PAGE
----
They also reduce buildup of cavity-causing bacteria
    Avoid sticky items such as dried fruit
    Avoid starchy and sugary foods
    Sugary foods may seem obviously linked to cavities, but starchy foods, such as sweetened cereals or cakes, also make teeth prone to decay
    The starches mix with amylase, an enzyme in saliva, to create an acid bath that erodes enamel
    Try a diet of bland, soft food
    If painful canker sores interfere with eating, try sipping liquid or pureed foods through a straw
    Foods that cause the least pain include yogurt, custard, rice, and poached chicken
    Avoid salty and acidic food
    Check to see if your water supply is fluoridated
    Not all municipalities fluoridate their water supply, so contact your municipal office
    Cavities can be prevented by giving children fluoride in the first few years of life
    Fluoride is supplied through fluoridated water, beverages made with fluoridated water, tea, and some fish, as well as many brands of toothpaste and some mouthwash
    Fluoride supplements are available for children who don’t have access to fluoridated drinking water, but note that excess fluoride consumption can cause mottling of the teeth


    Children are particularly vulnerable to tooth decay because their teeth are still forming enamel and haven’t finished hardening
    Parents should:
  • Provide a good diet throughout childhood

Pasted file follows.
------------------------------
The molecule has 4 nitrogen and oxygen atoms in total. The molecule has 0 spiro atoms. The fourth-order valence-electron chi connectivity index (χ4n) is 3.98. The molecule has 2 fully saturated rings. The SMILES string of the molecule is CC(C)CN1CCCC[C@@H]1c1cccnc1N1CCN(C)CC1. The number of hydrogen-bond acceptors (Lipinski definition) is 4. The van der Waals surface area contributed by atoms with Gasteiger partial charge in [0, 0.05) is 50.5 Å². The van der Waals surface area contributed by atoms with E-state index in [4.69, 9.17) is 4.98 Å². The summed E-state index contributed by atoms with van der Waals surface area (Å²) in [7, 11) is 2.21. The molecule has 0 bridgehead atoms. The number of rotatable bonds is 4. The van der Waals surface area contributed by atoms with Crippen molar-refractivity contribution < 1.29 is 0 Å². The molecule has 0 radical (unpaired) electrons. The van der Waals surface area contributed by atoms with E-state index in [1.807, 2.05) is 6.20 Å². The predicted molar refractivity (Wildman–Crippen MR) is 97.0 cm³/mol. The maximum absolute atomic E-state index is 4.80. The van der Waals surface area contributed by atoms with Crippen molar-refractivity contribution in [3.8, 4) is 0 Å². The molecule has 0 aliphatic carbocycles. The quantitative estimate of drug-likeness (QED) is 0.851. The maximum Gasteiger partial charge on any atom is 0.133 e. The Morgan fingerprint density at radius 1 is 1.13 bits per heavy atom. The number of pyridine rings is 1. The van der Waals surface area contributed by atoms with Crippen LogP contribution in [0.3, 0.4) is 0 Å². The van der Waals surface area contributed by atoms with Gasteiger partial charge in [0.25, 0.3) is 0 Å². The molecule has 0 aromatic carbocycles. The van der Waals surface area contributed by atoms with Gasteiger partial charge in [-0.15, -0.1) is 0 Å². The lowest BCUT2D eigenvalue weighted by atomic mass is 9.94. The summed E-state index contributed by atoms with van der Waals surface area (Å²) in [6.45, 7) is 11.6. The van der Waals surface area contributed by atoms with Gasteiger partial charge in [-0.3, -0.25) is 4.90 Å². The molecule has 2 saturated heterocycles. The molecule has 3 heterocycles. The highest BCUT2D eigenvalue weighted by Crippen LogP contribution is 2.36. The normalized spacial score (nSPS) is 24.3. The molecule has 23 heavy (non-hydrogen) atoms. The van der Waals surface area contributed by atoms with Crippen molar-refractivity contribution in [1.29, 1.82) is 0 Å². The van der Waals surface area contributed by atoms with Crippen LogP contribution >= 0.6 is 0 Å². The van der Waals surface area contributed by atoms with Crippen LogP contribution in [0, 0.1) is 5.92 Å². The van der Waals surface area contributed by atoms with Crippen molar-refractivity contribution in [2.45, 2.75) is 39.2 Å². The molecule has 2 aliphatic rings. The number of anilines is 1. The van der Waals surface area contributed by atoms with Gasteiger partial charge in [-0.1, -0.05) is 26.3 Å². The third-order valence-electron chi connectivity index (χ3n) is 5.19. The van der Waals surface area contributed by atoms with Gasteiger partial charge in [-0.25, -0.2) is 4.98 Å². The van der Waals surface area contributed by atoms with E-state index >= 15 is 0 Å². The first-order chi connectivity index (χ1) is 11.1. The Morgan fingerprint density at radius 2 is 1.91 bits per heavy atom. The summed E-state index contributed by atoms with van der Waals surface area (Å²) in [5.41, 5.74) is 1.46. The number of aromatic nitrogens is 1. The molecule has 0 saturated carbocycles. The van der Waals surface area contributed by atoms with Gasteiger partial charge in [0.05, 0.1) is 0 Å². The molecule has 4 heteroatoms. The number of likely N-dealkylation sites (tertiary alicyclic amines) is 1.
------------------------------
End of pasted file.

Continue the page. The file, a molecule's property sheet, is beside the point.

• Brush children’s teeth until they’re mature enough to do a thorough job by themselves (usually by 6 or 7 years old)
  • Supervise twice-daily brushing and flossing thereafter
  • Never put babies or toddlers to bed accompanied by a bottle of milk (which contains the natural sugar lactose), juice, or other sweet drink
  • Never dip pacifiers in honey or syrup
  • Eat sensibly during pregnancy to make sure that the child’s teeth get off to a good start; particularly important is calcium, which helps the baby to form strong teeth and bones, and vitamin D, which the body needs to absorb calcium

    Beyond the Diet

    Because a chronically dry mouth also contributes to decay, it’s helpful to incorporate the following strategies to stimulate saliva and take good care of your teeth and gums: Chew gum
    Sugarless gum stimulates the flow of saliva, which decreases acid and flushes out food particles
    Rinse and brush after eating
    Rinsing your mouth and brushing your teeth after eating are important strategies to prevent cavities
    Always brush your teeth before going to bed
    Saliva flow slows during sleep; going to bed without brushing the teeth is especially harmful
    Check your medications
    Certain drugs cut down saliva flow, such as clonidine, which is used to treat high blood pressure and ADHD in kids, and heart medications atropine and propranolol
    Take care of your gums
    Left untreated, gum diseases such as gingivitis can lead to periodontitis, an advanced infection that can cause teeth to loosen and fall out
    People on medications such as chemotherapy drugs or steroids are particularly at risk for gum disease, as well as those who have diabetes, heart disease, and HIV/AIDS
    Furthermore, gum disease has also been linked to endocarditis, a condition where bacteria enters the bloodstream
    See a dentist every 6 months
    Regular checkups keep teeth and gums healthy